The process of commutation has much in common with the processes of metaphorization, symbolization, even reference or meaning itself. The Christian eucharistic sacrifice of bread not only stands in for the sacrifice of Christ (which in turn stands in for the death of the whole human race); it also means, and in sacramental theology is the death of Christ. The Greek tragic drama both referred to, and was a portion of, the sacrificial rites of Dionysus—both a use and a mention, as the logicians say, or both a metaphor and a synecdoche, in the language of the rhetorician. The word commutation nicely combines these senses. In general use, it means any substitution or exchange, as when money in one currency is changed into another, or into small change, or when payment in one form is permitted to be made in another. In alchemy, it can be almost synonymous with transmutation, as of one metal into another. In criminal jurisprudence, it refers to the reasoned lightening of a just punishment to one which is less severe, but which is juridically taken as equivalent to it. In electrical engineering, it is the reversal of a current or its transformation between direct and alternating current. In mathematical logic, it refers to the equivalency of a given operation, such as A multiplied by B, to its reverse, B multiplied by A.
Thus sacrifice is the meaning of meaning. What this implies for our own time is that the death of sacrifice is the death of meaning; that the crisis in modern philosophy over the meaning of the word reference—and this is the heart of it—has its roots in the denial of commutativeness; and that for reference and meaning to come back to life, some deep sacrifice is required. Fact is bonded to theory in science by the costly work of experiment. Price is bonded to utility in economics by the hard knocks of the marketplace. Good intentions are welded to actions by the sacrificial submission of the donor to the real needs and wants of the recipient. Lofty artistic conceptions are realized as beauty in paint or words or stone or sound by the exacting and even agonizing ordeal of learning and exercising the craft. When the pain of the commutative process is denied, the bond is broken.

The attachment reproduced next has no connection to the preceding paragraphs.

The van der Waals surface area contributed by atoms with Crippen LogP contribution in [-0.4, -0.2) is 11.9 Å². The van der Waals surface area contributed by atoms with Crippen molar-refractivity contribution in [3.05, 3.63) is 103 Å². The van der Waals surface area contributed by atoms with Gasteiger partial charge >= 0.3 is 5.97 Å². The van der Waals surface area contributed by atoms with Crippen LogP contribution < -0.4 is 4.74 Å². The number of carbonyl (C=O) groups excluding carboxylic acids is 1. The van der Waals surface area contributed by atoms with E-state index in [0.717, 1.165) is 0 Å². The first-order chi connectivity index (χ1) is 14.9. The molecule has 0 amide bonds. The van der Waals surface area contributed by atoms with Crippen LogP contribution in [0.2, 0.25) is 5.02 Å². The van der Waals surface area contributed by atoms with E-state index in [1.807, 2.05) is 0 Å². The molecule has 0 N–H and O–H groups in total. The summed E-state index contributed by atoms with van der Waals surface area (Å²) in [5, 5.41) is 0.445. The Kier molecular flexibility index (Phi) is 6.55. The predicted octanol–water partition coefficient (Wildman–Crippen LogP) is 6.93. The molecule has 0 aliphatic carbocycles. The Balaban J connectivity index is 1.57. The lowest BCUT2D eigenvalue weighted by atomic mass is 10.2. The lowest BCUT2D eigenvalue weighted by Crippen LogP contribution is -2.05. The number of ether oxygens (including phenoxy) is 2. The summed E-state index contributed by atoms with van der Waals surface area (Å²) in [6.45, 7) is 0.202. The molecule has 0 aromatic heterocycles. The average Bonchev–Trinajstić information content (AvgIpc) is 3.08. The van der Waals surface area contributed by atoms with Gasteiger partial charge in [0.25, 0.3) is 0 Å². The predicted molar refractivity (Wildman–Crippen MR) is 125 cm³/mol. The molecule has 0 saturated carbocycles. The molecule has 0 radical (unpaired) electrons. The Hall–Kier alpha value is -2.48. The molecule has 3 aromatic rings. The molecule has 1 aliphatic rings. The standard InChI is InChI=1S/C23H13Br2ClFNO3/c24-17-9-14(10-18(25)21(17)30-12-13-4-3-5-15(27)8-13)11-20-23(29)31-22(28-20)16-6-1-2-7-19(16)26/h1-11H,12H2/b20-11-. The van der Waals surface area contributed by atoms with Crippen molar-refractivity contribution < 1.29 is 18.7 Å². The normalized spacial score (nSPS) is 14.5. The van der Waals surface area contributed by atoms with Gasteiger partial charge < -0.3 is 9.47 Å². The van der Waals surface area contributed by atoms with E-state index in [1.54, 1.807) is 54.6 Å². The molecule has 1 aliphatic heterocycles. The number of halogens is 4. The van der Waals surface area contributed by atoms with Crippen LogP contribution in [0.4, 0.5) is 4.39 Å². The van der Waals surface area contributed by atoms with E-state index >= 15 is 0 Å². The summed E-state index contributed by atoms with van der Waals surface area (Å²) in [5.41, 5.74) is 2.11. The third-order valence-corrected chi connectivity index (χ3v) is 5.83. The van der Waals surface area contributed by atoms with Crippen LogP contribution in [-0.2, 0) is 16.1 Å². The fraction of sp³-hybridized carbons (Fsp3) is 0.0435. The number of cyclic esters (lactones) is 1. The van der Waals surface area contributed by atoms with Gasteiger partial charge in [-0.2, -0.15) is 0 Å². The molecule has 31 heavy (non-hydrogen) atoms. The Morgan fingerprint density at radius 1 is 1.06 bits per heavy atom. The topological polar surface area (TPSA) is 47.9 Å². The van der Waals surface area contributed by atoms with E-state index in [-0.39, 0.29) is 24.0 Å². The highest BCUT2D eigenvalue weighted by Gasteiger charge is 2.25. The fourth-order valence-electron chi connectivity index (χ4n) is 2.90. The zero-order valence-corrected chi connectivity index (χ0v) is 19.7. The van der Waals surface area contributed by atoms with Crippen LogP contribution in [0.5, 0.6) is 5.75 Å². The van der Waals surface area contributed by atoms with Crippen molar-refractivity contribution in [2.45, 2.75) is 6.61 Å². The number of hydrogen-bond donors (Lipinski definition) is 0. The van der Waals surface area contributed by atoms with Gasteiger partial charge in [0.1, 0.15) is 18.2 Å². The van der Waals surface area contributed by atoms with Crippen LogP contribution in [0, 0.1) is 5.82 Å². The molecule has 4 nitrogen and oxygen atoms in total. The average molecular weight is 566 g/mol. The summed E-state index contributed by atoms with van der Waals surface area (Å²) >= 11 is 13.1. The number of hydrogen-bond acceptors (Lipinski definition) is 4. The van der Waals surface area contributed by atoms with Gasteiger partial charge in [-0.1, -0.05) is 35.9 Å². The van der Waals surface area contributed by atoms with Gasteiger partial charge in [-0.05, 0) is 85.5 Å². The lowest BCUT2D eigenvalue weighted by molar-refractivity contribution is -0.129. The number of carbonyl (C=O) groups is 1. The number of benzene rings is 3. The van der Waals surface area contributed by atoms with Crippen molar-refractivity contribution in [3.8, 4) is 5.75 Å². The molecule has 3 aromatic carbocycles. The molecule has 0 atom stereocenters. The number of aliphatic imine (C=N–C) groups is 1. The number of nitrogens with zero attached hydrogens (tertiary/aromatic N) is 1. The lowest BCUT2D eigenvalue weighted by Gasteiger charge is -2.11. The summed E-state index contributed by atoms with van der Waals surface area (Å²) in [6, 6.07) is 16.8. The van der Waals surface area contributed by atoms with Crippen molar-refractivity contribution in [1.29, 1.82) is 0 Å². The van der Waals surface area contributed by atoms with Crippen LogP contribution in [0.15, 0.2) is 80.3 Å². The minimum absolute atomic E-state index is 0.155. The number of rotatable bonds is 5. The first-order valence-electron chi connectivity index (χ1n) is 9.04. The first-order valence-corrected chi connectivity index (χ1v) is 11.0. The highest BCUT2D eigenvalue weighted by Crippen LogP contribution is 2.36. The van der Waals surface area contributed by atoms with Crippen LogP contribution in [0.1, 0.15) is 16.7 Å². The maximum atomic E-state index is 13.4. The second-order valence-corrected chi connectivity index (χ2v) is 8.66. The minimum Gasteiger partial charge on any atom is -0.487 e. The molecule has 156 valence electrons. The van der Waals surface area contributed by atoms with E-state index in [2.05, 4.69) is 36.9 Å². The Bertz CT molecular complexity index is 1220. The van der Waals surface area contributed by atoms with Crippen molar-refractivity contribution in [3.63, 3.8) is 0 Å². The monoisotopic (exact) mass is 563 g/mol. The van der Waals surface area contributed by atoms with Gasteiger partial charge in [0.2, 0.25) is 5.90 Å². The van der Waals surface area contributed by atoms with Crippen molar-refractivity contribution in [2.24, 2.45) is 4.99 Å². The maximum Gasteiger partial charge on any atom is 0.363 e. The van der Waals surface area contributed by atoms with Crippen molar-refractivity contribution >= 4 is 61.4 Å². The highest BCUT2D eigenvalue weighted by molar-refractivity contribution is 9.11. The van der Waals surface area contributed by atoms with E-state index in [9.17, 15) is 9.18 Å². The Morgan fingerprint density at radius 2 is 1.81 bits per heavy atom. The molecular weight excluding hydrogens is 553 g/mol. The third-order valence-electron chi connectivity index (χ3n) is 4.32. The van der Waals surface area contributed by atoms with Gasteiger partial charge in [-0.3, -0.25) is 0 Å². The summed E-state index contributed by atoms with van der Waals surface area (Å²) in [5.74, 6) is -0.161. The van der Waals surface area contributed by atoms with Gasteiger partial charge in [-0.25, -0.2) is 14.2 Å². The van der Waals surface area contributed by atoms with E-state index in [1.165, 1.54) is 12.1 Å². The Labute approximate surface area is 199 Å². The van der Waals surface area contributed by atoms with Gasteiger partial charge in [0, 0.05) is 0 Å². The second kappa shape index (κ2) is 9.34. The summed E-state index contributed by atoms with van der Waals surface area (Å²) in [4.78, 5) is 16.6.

How could this denial have taken place? When we think of the history of sacrifice, the answer is obvious. Spiritual submission and compassion for the poor are separated by so many stages of commutative transformation from the original human sacrifice that the connection can easily be lost, both by forgetfulness and as a convenient concealment of the shame of our good behavior’s shameful and atrocious origins. Even the honest Socrates argued in The Republic that the dreadful doings of the creator-gods should be concealed, by a noble lie, from the good citizens of his ideal community. If Passover and Holy Communion become polite ceremonies among social peers, their origins in blood and atrocity—and thus in the sacred and terrible mysteries of the human body—can be lost. If the derivatives traded by Icelandic government executives can no longer be traced back—and nobody wants to inspect them closely enough to trace them back—through the insurance policy against default taken out by a Japanese trader in bundled mortgages, and the bank that bundled them and used them as collateral, and the mortgage agent that convinced the speculative Florida homebuyer with twenty-five maxed-out credit cards, to the physical McMansion that constitutes some tiny fraction of its real value, then the bond of monetary meaning is lost. If one can only understand a conceptualist installation in a gallery if we trace its origins in critical theories based on recent performance pieces, based on other critical theories about commercial simulacra that derive from neo-Marxist concepts of commodification, themselves founded on protest against Victorian mass-produced decorative art, it is easy to forget the connection to anything living or experienced—and maybe convenient to do so.